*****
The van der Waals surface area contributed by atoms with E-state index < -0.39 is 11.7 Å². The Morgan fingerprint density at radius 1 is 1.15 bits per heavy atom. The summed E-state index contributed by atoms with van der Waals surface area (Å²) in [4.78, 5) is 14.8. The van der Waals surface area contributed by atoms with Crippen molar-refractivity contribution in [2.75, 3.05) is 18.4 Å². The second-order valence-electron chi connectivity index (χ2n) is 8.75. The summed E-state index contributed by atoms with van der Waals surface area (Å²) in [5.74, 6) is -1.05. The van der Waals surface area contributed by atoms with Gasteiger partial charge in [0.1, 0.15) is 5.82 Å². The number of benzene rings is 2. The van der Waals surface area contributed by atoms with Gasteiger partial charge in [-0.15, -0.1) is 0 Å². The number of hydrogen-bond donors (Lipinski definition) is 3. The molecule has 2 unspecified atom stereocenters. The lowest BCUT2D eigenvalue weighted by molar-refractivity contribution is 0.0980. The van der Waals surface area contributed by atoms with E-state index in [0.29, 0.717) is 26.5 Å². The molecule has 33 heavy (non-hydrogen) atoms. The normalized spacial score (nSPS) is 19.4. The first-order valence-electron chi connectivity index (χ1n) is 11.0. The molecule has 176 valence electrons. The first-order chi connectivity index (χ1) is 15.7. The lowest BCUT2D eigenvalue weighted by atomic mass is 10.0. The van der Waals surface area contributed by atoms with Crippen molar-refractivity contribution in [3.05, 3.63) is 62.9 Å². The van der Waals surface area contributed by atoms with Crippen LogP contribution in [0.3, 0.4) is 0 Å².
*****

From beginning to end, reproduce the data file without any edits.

The van der Waals surface area contributed by atoms with E-state index < -0.39 is 11.7 Å². The Morgan fingerprint density at radius 1 is 1.15 bits per heavy atom. The summed E-state index contributed by atoms with van der Waals surface area (Å²) in [4.78, 5) is 14.8. The van der Waals surface area contributed by atoms with Crippen molar-refractivity contribution in [2.75, 3.05) is 18.4 Å². The second-order valence-electron chi connectivity index (χ2n) is 8.75. The summed E-state index contributed by atoms with van der Waals surface area (Å²) in [5.74, 6) is -1.05. The van der Waals surface area contributed by atoms with Gasteiger partial charge in [0.1, 0.15) is 5.82 Å². The number of benzene rings is 2. The van der Waals surface area contributed by atoms with Gasteiger partial charge in [-0.15, -0.1) is 0 Å². The number of hydrogen-bond donors (Lipinski definition) is 3. The molecule has 2 unspecified atom stereocenters. The lowest BCUT2D eigenvalue weighted by molar-refractivity contribution is 0.0980. The van der Waals surface area contributed by atoms with E-state index in [0.29, 0.717) is 26.5 Å². The molecule has 33 heavy (non-hydrogen) atoms. The normalized spacial score (nSPS) is 19.4. The first-order valence-electron chi connectivity index (χ1n) is 11.0. The molecule has 176 valence electrons. The first-order chi connectivity index (χ1) is 15.7. The lowest BCUT2D eigenvalue weighted by atomic mass is 10.0. The van der Waals surface area contributed by atoms with Crippen molar-refractivity contribution in [3.05, 3.63) is 62.9 Å². The van der Waals surface area contributed by atoms with Crippen LogP contribution in [0.3, 0.4) is 0 Å².